UBC officials speak on Turpel-Lafond, Indigenous identity


After months of relative silence, leaders at the University of British Columbia have issued a lengthy public statement about the controversy surrounding Mary Ellen Turpel-Lafond.


Turpel-Lafond left the university in December, more than two months after a CBC report raised questions about her claimed Indigenous background. 


In response to the initial reporting, UBC said only that Indigenous identity had not been an explicit requirement during the hiring process for the Academic Director of the Indian Residential School History and Dialogue Centre, one of two positions Turpel-Lafond held at the university.


In their statement on Tuesday, interim president and vice-chancellor Deborah Buszard and provost and vice-president academic Gage Averill acknowledged that this response was lacking.


“While factually correct, it would have also been understood that (Indigenous identity) was an implicit expectation,” the pair wrote in their letter to the UBC Vancouver community.


“The media reported UBC’s initial statement as constituting support for Mary Ellen Turpel-Lafond, and the silence from UBC about that interpretation has been viewed as confirmation,” the letter continues. “We deeply regret the impact of this and promise to do more now, and in the future.”


UBC leadership was also criticized earlier this month for not weighing in further on the controversy after Turpel-Lafond left their employment.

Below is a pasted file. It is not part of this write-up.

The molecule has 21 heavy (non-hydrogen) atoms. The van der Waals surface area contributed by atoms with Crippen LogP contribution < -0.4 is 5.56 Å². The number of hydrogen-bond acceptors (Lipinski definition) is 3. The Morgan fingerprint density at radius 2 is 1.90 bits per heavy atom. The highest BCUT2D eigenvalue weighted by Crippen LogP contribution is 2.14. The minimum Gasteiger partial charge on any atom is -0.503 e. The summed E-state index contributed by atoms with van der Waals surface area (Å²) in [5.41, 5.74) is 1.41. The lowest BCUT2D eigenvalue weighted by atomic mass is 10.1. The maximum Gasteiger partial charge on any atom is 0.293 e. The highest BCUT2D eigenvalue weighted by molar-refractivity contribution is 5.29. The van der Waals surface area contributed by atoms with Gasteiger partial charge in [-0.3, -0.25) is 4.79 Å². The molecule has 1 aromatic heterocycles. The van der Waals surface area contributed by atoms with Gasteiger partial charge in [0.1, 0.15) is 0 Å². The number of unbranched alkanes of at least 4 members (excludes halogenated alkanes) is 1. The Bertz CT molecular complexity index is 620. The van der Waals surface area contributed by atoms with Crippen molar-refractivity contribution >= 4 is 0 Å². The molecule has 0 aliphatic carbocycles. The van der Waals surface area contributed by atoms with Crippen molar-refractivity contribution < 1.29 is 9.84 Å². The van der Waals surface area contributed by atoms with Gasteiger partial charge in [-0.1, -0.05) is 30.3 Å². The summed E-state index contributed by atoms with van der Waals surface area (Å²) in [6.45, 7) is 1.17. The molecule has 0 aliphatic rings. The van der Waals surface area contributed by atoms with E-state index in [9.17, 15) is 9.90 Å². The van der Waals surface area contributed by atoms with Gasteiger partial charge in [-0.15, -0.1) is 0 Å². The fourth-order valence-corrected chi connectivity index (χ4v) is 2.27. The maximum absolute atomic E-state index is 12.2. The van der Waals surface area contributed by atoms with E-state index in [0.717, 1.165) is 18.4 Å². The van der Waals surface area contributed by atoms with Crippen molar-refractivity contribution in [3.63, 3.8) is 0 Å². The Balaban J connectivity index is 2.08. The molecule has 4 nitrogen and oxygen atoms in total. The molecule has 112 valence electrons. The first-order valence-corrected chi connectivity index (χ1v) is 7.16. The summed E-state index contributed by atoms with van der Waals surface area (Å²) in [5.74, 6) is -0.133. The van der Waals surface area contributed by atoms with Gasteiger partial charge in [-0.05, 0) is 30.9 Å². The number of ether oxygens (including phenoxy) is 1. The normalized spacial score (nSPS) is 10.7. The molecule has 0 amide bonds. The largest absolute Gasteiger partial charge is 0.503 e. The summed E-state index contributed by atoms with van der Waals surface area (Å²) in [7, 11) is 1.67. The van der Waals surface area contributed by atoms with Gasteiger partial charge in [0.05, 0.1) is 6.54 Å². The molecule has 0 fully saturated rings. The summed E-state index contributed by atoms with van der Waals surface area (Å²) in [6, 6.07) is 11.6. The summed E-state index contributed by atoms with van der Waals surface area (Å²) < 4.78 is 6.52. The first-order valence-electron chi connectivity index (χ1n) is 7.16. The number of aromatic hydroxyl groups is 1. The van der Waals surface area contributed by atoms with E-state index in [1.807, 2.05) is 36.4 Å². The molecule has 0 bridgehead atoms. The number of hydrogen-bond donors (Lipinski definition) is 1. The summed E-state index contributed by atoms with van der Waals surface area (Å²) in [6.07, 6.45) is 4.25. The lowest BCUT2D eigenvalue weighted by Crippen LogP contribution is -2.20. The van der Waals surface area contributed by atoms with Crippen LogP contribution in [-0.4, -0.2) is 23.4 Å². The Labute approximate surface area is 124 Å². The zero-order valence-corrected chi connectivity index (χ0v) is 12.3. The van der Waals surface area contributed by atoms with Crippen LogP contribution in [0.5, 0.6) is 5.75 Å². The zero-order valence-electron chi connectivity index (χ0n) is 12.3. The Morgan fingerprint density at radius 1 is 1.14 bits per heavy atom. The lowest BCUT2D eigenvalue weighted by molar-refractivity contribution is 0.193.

While the university cited privacy concerns as its reason for not saying more about the situation, experts told CTV News general statements about the issue of Indigenous identity and credentials would likely have been fair game.


In their statement, Buszard and Averill described UBC’s response to the controversy as inadequate, particularly with regard to engaging Indigenous faculty, staff and students.


“Let us state clearly that we recognize our engagement with the Indigenous community has not been adequate or sufficient to date, and we will strive hard to improve,” the letter reads. “We believe that we should have met more promptly with the UBC Indigenous community. As we note below, we are taking steps to do that now.”


The statement also addresses claims of Indigenous ancestry by people who do not have it, without elaborating on the specifics of Turpel-Lafond’s situation.


“The possibility that anyone might misrepresent themselves for personal and professional benefit, or that misleading credentials or publications might be submitted for employment, is one that we take extremely seriously, as these kinds of actions undermine the fundamental mission of a university, divert resources from deserving individuals and strengthen inequities,” Buszard and Averill wrote.


The full letter to the UBC community can be read on the university’s website. 


HONORARY DEGREE RETURNED


Also on Tuesday, Vancouver Island University announced that it had accepted the return of an honorary doctorate of laws that it gave to Turpel-Lafond in 2013.


“Turpel-Lafond informed VIU of her decision to voluntarily return the honour after receiving correspondence from the university that it would be moving forward with a process regarding her honorary doctorate,” a statement from that university reads.


“VIU initiated this process following requests from members of the VIU community and calls from the Indigenous Women’s Collective to review Turpel-Lafond’s continued eligibility to hold VIU’s highest honour. As this matter is now concluded, VIU will not provide further comment on Turpel-Lafond’s specific case.” 

Leave a Comment